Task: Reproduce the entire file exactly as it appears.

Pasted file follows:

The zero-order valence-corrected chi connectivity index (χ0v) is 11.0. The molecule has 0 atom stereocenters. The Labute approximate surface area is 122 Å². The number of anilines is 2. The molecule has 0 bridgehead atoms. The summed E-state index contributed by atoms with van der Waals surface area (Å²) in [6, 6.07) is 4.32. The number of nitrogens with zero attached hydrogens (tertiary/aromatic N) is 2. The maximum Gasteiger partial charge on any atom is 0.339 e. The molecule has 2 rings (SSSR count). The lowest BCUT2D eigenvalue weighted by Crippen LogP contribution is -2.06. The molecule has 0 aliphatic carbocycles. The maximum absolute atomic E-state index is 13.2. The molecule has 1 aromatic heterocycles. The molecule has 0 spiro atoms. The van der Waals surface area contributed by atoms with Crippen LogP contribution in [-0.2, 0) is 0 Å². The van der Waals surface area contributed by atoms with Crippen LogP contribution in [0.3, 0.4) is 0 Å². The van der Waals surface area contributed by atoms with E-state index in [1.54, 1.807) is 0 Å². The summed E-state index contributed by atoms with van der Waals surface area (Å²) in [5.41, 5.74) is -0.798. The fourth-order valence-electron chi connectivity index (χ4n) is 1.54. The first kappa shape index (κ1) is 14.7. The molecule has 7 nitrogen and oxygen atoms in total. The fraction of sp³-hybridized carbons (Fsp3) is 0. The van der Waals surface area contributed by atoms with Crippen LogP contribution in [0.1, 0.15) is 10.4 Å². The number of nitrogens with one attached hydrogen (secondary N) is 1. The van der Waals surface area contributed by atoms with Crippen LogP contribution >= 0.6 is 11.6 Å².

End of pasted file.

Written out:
The zero-order valence-corrected chi connectivity index (χ0v) is 11.0. The molecule has 0 atom stereocenters. The Labute approximate surface area is 122 Å². The number of anilines is 2. The molecule has 0 bridgehead atoms. The summed E-state index contributed by atoms with van der Waals surface area (Å²) in [6, 6.07) is 4.32. The number of nitrogens with zero attached hydrogens (tertiary/aromatic N) is 2. The maximum Gasteiger partial charge on any atom is 0.339 e. The molecule has 2 rings (SSSR count). The lowest BCUT2D eigenvalue weighted by Crippen LogP contribution is -2.06. The molecule has 0 aliphatic carbocycles. The maximum absolute atomic E-state index is 13.2. The molecule has 1 aromatic heterocycles. The molecule has 0 spiro atoms. The van der Waals surface area contributed by atoms with Crippen LogP contribution in [-0.2, 0) is 0 Å². The van der Waals surface area contributed by atoms with Crippen LogP contribution in [0.3, 0.4) is 0 Å². The van der Waals surface area contributed by atoms with E-state index in [1.54, 1.807) is 0 Å². The summed E-state index contributed by atoms with van der Waals surface area (Å²) in [5.41, 5.74) is -0.798. The fourth-order valence-electron chi connectivity index (χ4n) is 1.54. The first kappa shape index (κ1) is 14.7. The molecule has 7 nitrogen and oxygen atoms in total. The fraction of sp³-hybridized carbons (Fsp3) is 0. The van der Waals surface area contributed by atoms with Crippen LogP contribution in [0.1, 0.15) is 10.4 Å². The number of nitrogens with one attached hydrogen (secondary N) is 1. The van der Waals surface area contributed by atoms with Crippen LogP contribution >= 0.6 is 11.6 Å².